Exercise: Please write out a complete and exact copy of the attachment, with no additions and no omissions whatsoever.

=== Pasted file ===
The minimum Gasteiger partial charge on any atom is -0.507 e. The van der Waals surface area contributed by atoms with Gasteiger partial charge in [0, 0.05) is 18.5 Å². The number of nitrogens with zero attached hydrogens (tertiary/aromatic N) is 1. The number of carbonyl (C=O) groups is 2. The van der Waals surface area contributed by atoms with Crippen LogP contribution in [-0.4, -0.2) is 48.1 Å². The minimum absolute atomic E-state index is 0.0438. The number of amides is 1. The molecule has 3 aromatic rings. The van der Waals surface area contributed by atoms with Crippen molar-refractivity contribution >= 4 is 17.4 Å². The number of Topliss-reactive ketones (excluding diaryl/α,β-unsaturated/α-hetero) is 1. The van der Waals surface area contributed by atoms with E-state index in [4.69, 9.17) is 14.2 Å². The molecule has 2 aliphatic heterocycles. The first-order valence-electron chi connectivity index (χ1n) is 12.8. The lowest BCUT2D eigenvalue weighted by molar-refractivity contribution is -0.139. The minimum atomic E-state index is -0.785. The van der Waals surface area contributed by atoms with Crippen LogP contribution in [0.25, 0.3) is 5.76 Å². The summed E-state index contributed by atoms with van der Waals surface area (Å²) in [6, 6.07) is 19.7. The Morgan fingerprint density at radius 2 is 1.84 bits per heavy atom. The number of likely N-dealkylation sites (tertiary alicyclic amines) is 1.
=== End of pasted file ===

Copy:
The minimum Gasteiger partial charge on any atom is -0.507 e. The van der Waals surface area contributed by atoms with Gasteiger partial charge in [0, 0.05) is 18.5 Å². The number of nitrogens with zero attached hydrogens (tertiary/aromatic N) is 1. The number of carbonyl (C=O) groups is 2. The van der Waals surface area contributed by atoms with Crippen LogP contribution in [-0.4, -0.2) is 48.1 Å². The minimum absolute atomic E-state index is 0.0438. The number of amides is 1. The molecule has 3 aromatic rings. The van der Waals surface area contributed by atoms with Crippen molar-refractivity contribution >= 4 is 17.4 Å². The number of Topliss-reactive ketones (excluding diaryl/α,β-unsaturated/α-hetero) is 1. The van der Waals surface area contributed by atoms with E-state index in [4.69, 9.17) is 14.2 Å². The molecule has 2 aliphatic heterocycles. The first-order valence-electron chi connectivity index (χ1n) is 12.8. The lowest BCUT2D eigenvalue weighted by molar-refractivity contribution is -0.139. The minimum atomic E-state index is -0.785. The van der Waals surface area contributed by atoms with Crippen LogP contribution in [0.25, 0.3) is 5.76 Å². The summed E-state index contributed by atoms with van der Waals surface area (Å²) in [6, 6.07) is 19.7. The Morgan fingerprint density at radius 2 is 1.84 bits per heavy atom. The number of likely N-dealkylation sites (tertiary alicyclic amines) is 1.